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Chances and Challenges in Automotive Predictive Control -- Chances and Challenges in Automotive Predictive Control -- I: Models -- On Board NOx Prediction in Diesel Engines: A Physical Approach -- Mean Value Engine Models Applied to Control System Design and Validation -- Physical Modeling of Turbocharged Engines and Parameter Identification -- Dynamic Engine Emission Models -- Modeling and Model-based Control of Homogeneous Charge Compression Ignition (HCCI) Engine Dynamics -- II: Methods -- An Overview of Nonlinear Model Predictive Control -- Optimal Control Using Pontryagin’s Maximum Principle and Dynamic Programming -- On the Use of Parameterized NMPC in Real-time Automotive Control -- III: Applications -- An Application of MPC Starting Automotive Spark Ignition Engine in SICE Benchmark Problem -- Model Predictive Control of Partially Premixed Combustion -- Model Predictive Powertrain Control: An Application to Idle Speed Regulation -- On Low Complexity Predictive Approaches to Control of Autonomous Vehicles -- Toward a Systematic Design for Turbocharged Engine Control -- An Integrated LTV-MPC Lateral Vehicle Dynamics Control: Simulation Results -- MIMO Model Predictive Control for Integral Gas Engines -- A Model Predictive Control Approach to Design a Parameterized Adaptive Cruise Control.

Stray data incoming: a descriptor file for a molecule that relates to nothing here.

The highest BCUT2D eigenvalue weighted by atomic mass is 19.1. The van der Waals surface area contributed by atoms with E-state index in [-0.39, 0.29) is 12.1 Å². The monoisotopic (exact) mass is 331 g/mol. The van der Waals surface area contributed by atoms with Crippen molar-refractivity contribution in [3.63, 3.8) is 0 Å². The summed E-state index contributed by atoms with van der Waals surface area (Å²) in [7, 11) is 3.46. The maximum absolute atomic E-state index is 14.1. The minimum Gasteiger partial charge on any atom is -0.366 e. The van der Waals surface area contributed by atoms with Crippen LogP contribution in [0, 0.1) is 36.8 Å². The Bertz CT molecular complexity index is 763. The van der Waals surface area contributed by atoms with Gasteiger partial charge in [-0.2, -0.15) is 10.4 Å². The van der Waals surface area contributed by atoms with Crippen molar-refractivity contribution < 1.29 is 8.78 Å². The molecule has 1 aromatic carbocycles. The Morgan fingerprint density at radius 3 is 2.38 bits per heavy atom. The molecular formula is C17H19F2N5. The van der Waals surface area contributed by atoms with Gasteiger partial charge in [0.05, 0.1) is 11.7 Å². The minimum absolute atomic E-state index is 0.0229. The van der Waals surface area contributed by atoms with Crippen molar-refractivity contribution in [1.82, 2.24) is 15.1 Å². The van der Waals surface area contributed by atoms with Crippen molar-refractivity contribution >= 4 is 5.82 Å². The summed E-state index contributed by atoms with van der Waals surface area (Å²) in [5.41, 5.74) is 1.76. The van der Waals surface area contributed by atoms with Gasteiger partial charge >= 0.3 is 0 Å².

Automotive control has developed over the decades from an auxiliary te- nology to a key element without which the actual performances, emission, safety and consumption targets could not be met. Accordingly, automotive control has been increasing its authority and responsibility – at the price of complexity and di?cult tuning. The progressive evolution has been mainly ledby speci?capplicationsandshorttermtargets,withthe consequencethat automotive control is to a very large extent more heuristic than systematic. Product requirements are still increasing and new challenges are coming from potentially huge markets like India and China, and against this ba- ground there is wide consensus both in the industry and academia that the current state is not satisfactory. Model-based control could be an approach to improve performance while reducing development and tuning times and possibly costs. Model predictive control is a kind of model-based control design approach which has experienced a growing success since the middle of the 1980s for “slow” complex plants, in particular of the chemical and process industry. In the last decades, severaldevelopments haveallowedusing these methods also for “fast”systemsandthis hassupporteda growinginterestinitsusealsofor automotive applications, with several promising results reported. Still there is no consensus on whether model predictive control with its high requi- ments on model quality and on computational power is a sensible choice for automotive control.